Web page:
After I gave them feedback on their preliminary models, I provided them with more details on the final art exhibition (assignment #4). As part of the final art piece, they also developed short artist statements that drew from their essay drafts but also offered reflections on their choices of materials and the intentions behind their pieces. For the actual exhibition, we were lucky enough to be able to use an open study space in our department and we did a real slap-dash installation right before the start of class. In retrospect I think it would’ve helped if I had asked for the projects a day or two ahead of time to think more through the layout and distribution of the pieces in the room. But, despite it being a little chaotic and crowded, they seemed to enjoy it. With the exhibition installed, I gave them a worksheet (assignment #5) that prompted everyone to engage with different pieces in the room. We also had bagels and coffee so people took breaks and rotated in and out of the exhibition space. At the end, we had some final reflections as a group and every individual had a chance to talk and reflect. We even sampled the sauerkraut that we had made together in class the week prior.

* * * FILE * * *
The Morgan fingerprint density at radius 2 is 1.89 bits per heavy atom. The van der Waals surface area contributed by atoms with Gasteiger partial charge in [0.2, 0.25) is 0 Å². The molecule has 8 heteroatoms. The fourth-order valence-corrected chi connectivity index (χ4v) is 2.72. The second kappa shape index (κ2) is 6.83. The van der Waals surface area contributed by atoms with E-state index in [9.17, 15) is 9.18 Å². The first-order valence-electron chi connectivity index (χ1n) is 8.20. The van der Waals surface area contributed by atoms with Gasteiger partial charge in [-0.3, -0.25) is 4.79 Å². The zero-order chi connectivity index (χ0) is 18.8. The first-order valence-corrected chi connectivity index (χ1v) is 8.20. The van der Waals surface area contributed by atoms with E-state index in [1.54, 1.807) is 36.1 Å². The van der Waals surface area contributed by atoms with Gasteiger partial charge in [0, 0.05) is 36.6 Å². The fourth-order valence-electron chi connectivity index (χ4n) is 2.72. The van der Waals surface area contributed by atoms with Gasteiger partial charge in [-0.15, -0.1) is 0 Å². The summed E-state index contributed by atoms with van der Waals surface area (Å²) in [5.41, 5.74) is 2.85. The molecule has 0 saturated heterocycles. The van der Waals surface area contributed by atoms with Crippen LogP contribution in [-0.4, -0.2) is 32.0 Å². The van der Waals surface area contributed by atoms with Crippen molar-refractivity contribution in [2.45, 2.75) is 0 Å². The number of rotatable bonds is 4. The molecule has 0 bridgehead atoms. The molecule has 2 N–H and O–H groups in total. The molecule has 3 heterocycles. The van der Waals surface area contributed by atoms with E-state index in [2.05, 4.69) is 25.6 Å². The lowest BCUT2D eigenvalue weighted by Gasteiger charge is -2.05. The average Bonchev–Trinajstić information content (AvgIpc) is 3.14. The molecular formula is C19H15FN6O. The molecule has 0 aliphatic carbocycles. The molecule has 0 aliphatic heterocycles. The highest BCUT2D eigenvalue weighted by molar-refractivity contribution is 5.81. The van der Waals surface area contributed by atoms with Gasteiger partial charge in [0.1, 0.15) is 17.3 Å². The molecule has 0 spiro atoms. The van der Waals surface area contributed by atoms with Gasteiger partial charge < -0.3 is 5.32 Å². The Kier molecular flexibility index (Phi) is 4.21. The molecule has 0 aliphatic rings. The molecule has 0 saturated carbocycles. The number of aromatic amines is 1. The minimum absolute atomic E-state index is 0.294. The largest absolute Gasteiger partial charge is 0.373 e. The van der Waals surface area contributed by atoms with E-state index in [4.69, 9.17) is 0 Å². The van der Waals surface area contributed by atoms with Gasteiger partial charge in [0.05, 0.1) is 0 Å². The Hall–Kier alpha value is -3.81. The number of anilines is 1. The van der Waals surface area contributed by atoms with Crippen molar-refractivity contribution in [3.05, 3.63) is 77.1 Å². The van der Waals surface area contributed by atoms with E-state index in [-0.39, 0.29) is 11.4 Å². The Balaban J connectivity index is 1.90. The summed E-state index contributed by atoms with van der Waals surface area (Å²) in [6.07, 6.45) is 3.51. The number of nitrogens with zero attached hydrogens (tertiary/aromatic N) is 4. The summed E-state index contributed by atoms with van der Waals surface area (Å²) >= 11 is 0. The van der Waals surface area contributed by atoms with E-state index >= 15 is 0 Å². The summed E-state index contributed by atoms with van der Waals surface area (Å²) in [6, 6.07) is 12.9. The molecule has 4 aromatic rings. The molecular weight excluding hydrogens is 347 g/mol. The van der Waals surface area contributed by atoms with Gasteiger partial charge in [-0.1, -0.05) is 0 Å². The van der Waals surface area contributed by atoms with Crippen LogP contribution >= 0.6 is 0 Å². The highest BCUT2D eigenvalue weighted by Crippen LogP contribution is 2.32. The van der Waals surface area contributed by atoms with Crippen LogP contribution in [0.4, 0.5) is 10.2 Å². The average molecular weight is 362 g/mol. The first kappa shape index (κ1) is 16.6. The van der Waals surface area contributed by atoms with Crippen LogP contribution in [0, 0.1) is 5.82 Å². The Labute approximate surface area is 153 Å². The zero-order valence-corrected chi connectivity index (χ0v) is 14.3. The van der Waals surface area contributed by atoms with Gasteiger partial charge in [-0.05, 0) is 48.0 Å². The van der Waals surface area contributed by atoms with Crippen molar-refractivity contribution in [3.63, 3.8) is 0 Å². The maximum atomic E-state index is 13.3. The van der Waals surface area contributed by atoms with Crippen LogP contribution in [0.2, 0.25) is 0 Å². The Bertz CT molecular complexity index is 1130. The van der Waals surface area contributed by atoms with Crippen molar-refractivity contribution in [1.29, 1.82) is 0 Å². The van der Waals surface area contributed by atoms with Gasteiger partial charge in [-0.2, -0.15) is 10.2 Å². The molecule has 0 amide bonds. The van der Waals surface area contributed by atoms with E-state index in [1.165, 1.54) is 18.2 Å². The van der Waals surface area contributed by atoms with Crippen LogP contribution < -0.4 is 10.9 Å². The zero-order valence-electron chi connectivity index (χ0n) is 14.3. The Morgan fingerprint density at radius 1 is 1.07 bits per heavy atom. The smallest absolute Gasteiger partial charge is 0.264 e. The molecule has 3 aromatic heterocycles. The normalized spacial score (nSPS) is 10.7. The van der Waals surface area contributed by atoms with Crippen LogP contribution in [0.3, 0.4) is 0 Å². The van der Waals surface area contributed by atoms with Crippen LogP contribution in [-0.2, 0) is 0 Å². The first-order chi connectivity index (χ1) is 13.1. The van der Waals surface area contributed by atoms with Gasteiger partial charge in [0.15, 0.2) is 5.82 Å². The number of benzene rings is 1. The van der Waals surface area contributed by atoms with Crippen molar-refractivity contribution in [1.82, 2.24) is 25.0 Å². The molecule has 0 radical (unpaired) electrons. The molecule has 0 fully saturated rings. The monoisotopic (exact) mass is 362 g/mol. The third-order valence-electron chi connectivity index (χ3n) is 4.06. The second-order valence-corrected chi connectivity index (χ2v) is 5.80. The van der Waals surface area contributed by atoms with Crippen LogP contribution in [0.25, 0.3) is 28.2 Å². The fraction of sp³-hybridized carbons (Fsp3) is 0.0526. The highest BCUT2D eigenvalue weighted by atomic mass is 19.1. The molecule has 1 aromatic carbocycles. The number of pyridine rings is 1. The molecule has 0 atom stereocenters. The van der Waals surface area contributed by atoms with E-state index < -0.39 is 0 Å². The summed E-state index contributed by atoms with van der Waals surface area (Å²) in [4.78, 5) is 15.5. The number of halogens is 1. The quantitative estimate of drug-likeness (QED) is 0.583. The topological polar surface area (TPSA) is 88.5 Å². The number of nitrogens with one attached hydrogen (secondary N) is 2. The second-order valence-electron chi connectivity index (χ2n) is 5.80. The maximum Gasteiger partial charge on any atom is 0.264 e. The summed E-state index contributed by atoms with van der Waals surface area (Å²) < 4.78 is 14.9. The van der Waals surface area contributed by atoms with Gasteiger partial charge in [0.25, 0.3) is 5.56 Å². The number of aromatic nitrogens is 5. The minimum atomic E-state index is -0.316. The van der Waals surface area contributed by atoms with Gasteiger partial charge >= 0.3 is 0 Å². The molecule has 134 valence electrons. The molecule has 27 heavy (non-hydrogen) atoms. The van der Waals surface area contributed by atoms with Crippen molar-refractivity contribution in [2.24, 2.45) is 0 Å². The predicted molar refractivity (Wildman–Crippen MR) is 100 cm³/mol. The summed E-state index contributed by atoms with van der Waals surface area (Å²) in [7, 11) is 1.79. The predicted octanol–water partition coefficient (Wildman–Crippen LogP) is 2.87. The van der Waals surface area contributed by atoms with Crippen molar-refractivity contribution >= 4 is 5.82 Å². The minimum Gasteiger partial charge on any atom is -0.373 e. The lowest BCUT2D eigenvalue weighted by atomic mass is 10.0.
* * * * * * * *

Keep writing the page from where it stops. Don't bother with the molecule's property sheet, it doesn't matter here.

For the final assignment, I had them write one final version of their Show & Tell essay (assignment #6). I’m not sure if that’s overkill or not. Still, I’m hoping to tweak this further for future use. Along with the zine assignment that I’ve used in my History of Anthropological Theory course, this is most fun I have had with a course project.
In July 2017, I visited Manaus to work on a new collaboration with researchers in the Sociology Department at the Federal University of Amazonas State (UFAM) and I also had the opportunity to give a talk based on my book Amazonia and the Anthropocene. Following that visit, I developed a lengthy email exchange over the better part of a year with Bruno Caporrino (a PhD student in the Dept. of Anthropology at UFAM) and Túlio Zille (a PhD student in Political Science at Johns Hopkins). Now, we are happy to share our dialogue (in Portuguese) in the new online magazine, Amazônia Latitude. The essay, titled “A virada ontológica e a Amazônia: um dialógo”, offers a summary of some of the key points of debate that have attracted our attention in the ontological turn in anthropology, particularly in relation to the ethnographic study of the Amazon region. A slightly edited version of our original email exchange (also in Portuguese) can be found here.